This beautiful story tells the tale of August Pullman, a boy with a craniofacial anomaly, meaning his features don’t look like those of a typical face. He’s had dozens of surgeries to correct things both internally and externally, and he’s pushed through all of them to stability for the time being. Now August faces fifth grade at a public school for the first time, and he’s not sure how it will go. He notices how much people stare, when they’re startled, and how often they avoid him.
I really enjoyed this book, as I was able to fall into the storyline and felt that it flowed all the way to the end. In reality, this book sometimes moves from day to day or even hour to hour, and at other points it skips whole weeks or months, but this didn’t feel distracting.
I did find it distracting that Palacio chose to change view points quite a bit. I often had trouble keeping track of which POV I was in at the moment, and the timeline is not linear with the POV’s, rather sometimes they keep the story moving forward and sometimes Palacio went back in time to give a longer POV to a certain character. I felt I really only was interested in August and Via’s perspective, as they certainly had the most plot to share. The other character’s chapters were short and all focused on their relationship to August or the Pullman family, which was a bit bizarre, as if they had little life outside of their relationship to the Pullmans.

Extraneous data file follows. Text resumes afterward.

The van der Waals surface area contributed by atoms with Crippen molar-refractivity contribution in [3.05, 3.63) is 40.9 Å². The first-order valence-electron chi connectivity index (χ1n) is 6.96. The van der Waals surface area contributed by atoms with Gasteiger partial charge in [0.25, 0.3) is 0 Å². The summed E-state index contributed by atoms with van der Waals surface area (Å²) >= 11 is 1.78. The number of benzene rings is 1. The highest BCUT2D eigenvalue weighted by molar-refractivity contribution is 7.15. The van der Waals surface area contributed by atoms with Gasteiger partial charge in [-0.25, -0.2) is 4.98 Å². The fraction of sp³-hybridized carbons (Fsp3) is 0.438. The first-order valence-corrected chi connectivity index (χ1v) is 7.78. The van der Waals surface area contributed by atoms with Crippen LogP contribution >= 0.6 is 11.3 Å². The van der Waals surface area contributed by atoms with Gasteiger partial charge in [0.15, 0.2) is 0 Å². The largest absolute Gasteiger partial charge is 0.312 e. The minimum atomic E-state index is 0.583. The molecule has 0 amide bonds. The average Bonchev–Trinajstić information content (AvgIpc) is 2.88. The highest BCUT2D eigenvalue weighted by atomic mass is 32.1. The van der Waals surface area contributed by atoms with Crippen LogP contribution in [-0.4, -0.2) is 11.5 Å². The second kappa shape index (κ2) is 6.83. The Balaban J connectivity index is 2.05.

I’ve heard mixed reviews about whether this discusses people with disabilities in the correct light or not, and I’m sure that argument could be had most anytime people with disabilities are portrayed in fiction works. That being said, I want to remain sensitive to the fact that I don’t know much about whether this book is offensive or not for some people, or even for most people. That being said, I feel it remains a good and beautiful story filled with a sweet message, and I enjoyed it. I also feel it opens the door for more open conversations to begin occurring, with some fictional situations to use as examples in discussion. So I appreciate that at the very least.